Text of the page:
Connect with us

Rev. Jesse Jackson’s wife Released From Hospital After Treatment For COVID-19

Jesse Jackson and his wife, Jacqueline, at the Phoenix Dinner for the Congressional Black Caucus Foundation in Washington on Sept. 15, 2018.Earl Gibson III / Getty Images file


Rev. Jesse Jackson’s wife Released From Hospital After Treatment For COVID-19


After a two-week fight with the coronavirus, Jacqueline Jackson, wife of Rev. Jesse Jackson Sr., went home on Friday from a Chicago hospital.

The longtime couple’s son Jonathan announced the news on Rev. Jackson’s social media on Friday.

“Our mother is leaving the Northwestern Memorial Hospital and coming home. Our family is grateful to God and the medical team that treated her and that is allowing her body to continue to heal from the COVID-19 virus,” the statement read. “Our father remains at The Shirley Ryan AbilityLab where he is continuing to receive intensive occupational and physical therapy.”

Last month, both Jacksons were hospitalized after experiencing Covid symptoms. Jesse Jackson, 79, had had a complete coronavirus vaccination, but his wife, 77, had not. They’ve been together for over 60 years.

“We ask that you continue to pray for the full recovery of our parents,” Jonathan Jackson said. “We will continue to update you on a regular basis.”

Jacqueline Jackson was admitted to the hospital and spent time in the critical care unit, where she was given oxygen.


“The love that has been poured out to our family at this time of sickness and need from around the world has helped in our parent’s healing and for each of you who prayed and expressed concern we are grateful, even as we continue to express our love and concern for the millions of people who are victimized by the COVID-19 virus and its variants.,” the statement said before ending with a plea for “all who have not yet been vaccinated for the COVID-19 virus to do so immediately.”

Rev. Jackson disclosed in 2017 that he had Parkinson’s Disease, which he was diagnosed with in 2015. Jesse Jackson Jr. shared a photo of his father at the institution with the public.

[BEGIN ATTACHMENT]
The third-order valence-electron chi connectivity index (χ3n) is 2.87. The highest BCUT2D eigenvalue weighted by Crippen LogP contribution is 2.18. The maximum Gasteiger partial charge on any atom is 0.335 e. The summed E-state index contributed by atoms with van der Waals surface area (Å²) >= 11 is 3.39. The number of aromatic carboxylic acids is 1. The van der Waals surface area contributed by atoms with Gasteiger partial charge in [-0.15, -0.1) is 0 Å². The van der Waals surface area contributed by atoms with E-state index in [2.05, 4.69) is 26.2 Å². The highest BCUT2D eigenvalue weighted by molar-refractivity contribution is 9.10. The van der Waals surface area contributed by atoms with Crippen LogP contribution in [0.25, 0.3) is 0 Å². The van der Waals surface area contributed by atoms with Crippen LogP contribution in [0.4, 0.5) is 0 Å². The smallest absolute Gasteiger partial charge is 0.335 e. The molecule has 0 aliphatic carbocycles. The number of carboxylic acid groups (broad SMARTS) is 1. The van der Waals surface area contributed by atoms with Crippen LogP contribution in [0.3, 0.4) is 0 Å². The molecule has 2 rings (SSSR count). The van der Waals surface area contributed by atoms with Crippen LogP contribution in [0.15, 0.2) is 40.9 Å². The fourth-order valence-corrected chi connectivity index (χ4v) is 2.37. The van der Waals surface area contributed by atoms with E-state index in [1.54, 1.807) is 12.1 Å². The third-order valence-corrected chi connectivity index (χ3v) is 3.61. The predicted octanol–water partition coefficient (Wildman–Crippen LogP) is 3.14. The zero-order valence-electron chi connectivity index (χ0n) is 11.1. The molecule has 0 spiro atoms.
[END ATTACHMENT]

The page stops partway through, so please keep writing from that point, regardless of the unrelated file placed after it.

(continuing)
According to a statement from the Rainbow PUSH Coalition at the time, Jackson received his first Covid-19 vaccine shot in January during a gathering to encourage African American confidence in vaccines.

After being hospitalized for stomach pain in February, the civil rights pioneer underwent successful surgery.

Breakthrough infections among people who have been vaccinated have been documented, mostly among the elderly or immunocompromised, due to the more deadly nature of the Delta form.

“After 400 years of slavery, segregation and discrimination, why would anybody be shocked that African Americans are dying disproportionately from the coronavirus?” Jackson said in an April statement.

He said that all previous US presidents had failed to  “end the virus of white superiority and fix the multifaceted issues confronting African Americans”.

“We know that people should honour the [social distancing] protocols, but some find it more difficult because of congested conditions or their transportation,” he told the Guardian the following month.

“A lot are untested and uninsured. If you’re uninsured, you can go to the hospitals only to be told you can’t get service, so you end up resorting to your own home remedies, or you end up in the hospital too late.

“That points to disparity in income and education and healthcare. It shows the black condition in America. The legacy of slavery and Jim Crow is very clear.”

Jackson, a protégé of Martin Luther King, was instrumental in steering the modern civil rights movement on topics such as voting rights. In 1984 and 1988, he sought for the Democratic presidential nomination.

He has remained active and travels despite his Parkinson’s diagnosis.

Popular Posts:



Continue Reading
You may also like...
Click to comment

Leave a Reply

Your email address will not be published. Required fields are marked *

New Stories

Trending now

Popular Articles

Most Popular:

To Top